Posted 1 year ago
This card from 1910 really interested me because of its 'familiarity'. As I go wandering around Sydney's tat shops I travel by bus and train and on foot. I gave up my car almost fifteen years ago. Returning home from the North Shore I go past this park in York Street. These days it has a different 'feel'. It is surrounded by high rise buildings and is used as a bus terminal for those heading north and by those coming to work in the city from the northern suburbs. Underground there is a railway line and station whose entrance is beneath an Art Deco building situated at the left of this photo ... in twenty years time!
Sydney is divided in two by its harbour. In 1910 there was no Harbour Bridge. This photo is looking north east and in twenty years time from this vantage point you would see the 'coat hanger'.
What you have is an historic site too!
John Dunmore Lang!
Title: Wynyard Square, Sydney, N.S.W.
Publisher: Marlborough Series, Produced in Australia.
Size: 14.1cm x 9cm (5½" x 3½")
Description: colour card by Marlborough with view " Wynyard Square, Sydney, N.S.W." looking north – used for a message. "Wynyard Square, Sydney, N.S.W." is printed at the bottom right hand side over the image in small black text.
Printed Description on reverse:
WYNYARD SQUARE is a charmingly situated reserve, within a stone’s throw of the G.P.O., in the heart of the city. Its lovely lawns are in striking contrast to the busy streets so near at hand. It is surrounded by magnificent warehouses and apartments. Band concerts are held here on certain nights during the summer months, and are keenly appreciated.
The handwritten text is dated May 21, 1910 in Corowa. (76.8 km west from Ettamogah) and signed M. King.
Just a postcard to thank you for the fruit which was very nice and kind of you to send them. I am sending you a small parcel with this postcard. Little Charles is quite well. Remember me to all. Remain your true friend.
Recipient of letter:
Miss Maude Lankester
The postcard is addressed to “Dear Maude”
Materials: Paper, Ink
Wynyard Square, Sydney, N.S.W. are depicted in the colour image on the postcard.
"Wynyard Park is bounded by York, Carrington, Margaret and Barrack streets. Between 1792 and 1818, military barracks were erected on the eastern, southern and western sides of the future park site, leaving a large open square in the centre. This became known as Barracks Square or the Parade Ground. It was from here that the New South Wales Corps marched to arrest Governor Bligh in 1808, an event later known as the Rum Rebellion.
In 1848 the new Victoria Barracks in Paddington were erected and the original barracks moved. The Wynyard land was subdivided for the construction of private dwellings and shops. Provision was made for a square to remain on the higher part of the former Barrack Square. It was named Wynyard Square after General Edward Buckley Wynyard, commander of the British forces in Australia from 1848 to 1853.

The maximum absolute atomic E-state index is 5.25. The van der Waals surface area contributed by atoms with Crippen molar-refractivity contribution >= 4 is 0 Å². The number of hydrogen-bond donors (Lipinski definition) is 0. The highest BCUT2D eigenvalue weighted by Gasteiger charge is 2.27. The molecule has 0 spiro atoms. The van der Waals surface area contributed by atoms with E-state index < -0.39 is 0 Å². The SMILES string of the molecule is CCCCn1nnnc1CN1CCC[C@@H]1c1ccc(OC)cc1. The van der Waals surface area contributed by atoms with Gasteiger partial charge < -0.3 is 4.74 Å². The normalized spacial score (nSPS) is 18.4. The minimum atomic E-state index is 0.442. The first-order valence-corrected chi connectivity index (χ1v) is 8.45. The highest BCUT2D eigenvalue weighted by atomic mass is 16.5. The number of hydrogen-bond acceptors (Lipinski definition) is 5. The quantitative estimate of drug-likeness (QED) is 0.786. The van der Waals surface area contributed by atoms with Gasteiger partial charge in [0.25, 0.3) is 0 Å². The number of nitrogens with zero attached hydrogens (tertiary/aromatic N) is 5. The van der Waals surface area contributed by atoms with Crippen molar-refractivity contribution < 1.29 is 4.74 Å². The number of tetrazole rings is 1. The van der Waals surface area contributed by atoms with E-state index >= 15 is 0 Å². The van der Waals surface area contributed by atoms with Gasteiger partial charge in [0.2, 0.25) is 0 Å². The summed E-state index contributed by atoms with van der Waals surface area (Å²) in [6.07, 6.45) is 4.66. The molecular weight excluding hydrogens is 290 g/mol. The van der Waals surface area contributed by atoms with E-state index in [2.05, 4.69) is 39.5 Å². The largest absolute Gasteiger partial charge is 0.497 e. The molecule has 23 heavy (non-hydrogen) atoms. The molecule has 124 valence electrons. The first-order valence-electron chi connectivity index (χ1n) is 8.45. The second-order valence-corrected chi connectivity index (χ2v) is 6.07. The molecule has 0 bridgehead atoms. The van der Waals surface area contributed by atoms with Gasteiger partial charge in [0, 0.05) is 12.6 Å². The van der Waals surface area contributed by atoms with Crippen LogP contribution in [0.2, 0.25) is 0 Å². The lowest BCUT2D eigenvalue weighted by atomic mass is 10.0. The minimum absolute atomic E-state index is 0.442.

The square was dedicated as a recreation ground in 1875 and it was fenced and landscaped. Like similar squares in England, its use was confined to residents who held keys to the gates!
By 1907 however, the American trend of removing fences around parks had been copied here. During the 1880s a bus terminus was established for passengers from the southern suburbs. And so began the area's long association with public transport. The building of a railway station here was first suggested in 1881 but it was 1932 before Wynyard Station opened.
The square became a public park in 1887 and the following year a bandstand was erected in the centre of the park. In 1893 Canary Island palm trees were planted and a memorial statue to John Dunmore Lang was erected. Dr Lang, the controversial Presbyterian pioneer, had lived at Wynyard Square and was responsible for the erection of the Scots Church on its northern side. The statue was sculpted by Giovanni Fontana.
The ornate underground men's lavatory with a domed glass roof was built in 1912. It is similar to others at Hyde Park, Taylor Square and Macquarie Place. The park was almost completely dug up in 1925 to build the city circle rail line, with reconstruction beginning in 1933. From this time, the train station created a demand for bus parking which came to dominate the streets surrounding the park.
Major changes to Wynyard Park occurred in 1996 when a new entrance to Wynyard Station was built in the centre of the park. In 1998 a new restoration programme for the park began, including conservation of the statue and the men's lavatory.
In the 1920’s Wynyard Park and York Street, went through some changes seeing the construction of Wynyard’s underground station. Wynyard Station was opened in 1939; this connected the city railway to the Sydney Harbour Bridge. Access to the station is via pedestrian subways from George, Hunter, Margaret and Jamieson Streets and via three escalators from York Street level, located in the open ground-floor vestibule of Railway House. Railway House is located on York Street, a beautiful Art Deco office building, along side the AWA Building radio tower also built in 1939, which at one point in time, used to be the tallest tower in the city. Not any more… "